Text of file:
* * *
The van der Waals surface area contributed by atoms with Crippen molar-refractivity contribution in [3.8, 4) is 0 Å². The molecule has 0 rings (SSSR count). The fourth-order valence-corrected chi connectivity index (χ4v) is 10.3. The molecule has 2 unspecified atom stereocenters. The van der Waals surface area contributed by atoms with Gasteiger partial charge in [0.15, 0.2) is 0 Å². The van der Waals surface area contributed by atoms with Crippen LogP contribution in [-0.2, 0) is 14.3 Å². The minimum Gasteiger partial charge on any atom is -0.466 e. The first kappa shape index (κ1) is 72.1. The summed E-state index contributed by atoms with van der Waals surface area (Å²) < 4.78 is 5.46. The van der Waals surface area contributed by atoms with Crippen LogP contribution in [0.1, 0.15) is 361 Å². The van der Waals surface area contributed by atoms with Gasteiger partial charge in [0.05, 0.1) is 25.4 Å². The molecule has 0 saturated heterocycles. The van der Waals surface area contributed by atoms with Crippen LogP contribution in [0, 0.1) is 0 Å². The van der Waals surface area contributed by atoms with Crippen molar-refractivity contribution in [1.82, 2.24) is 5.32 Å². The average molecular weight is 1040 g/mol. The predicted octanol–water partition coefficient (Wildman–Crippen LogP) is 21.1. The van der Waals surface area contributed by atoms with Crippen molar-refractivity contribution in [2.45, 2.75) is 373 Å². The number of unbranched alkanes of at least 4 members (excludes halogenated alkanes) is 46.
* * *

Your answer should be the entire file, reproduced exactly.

The van der Waals surface area contributed by atoms with Crippen molar-refractivity contribution in [3.8, 4) is 0 Å². The molecule has 0 rings (SSSR count). The fourth-order valence-corrected chi connectivity index (χ4v) is 10.3. The molecule has 2 unspecified atom stereocenters. The van der Waals surface area contributed by atoms with Gasteiger partial charge in [0.15, 0.2) is 0 Å². The van der Waals surface area contributed by atoms with Crippen LogP contribution in [-0.2, 0) is 14.3 Å². The minimum Gasteiger partial charge on any atom is -0.466 e. The first kappa shape index (κ1) is 72.1. The summed E-state index contributed by atoms with van der Waals surface area (Å²) < 4.78 is 5.46. The van der Waals surface area contributed by atoms with Crippen LogP contribution in [0.1, 0.15) is 361 Å². The van der Waals surface area contributed by atoms with Gasteiger partial charge in [0.05, 0.1) is 25.4 Å². The molecule has 0 saturated heterocycles. The van der Waals surface area contributed by atoms with Crippen LogP contribution in [0, 0.1) is 0 Å². The van der Waals surface area contributed by atoms with Crippen molar-refractivity contribution in [1.82, 2.24) is 5.32 Å². The average molecular weight is 1040 g/mol. The predicted octanol–water partition coefficient (Wildman–Crippen LogP) is 21.1. The van der Waals surface area contributed by atoms with Crippen molar-refractivity contribution in [2.45, 2.75) is 373 Å². The number of unbranched alkanes of at least 4 members (excludes halogenated alkanes) is 46.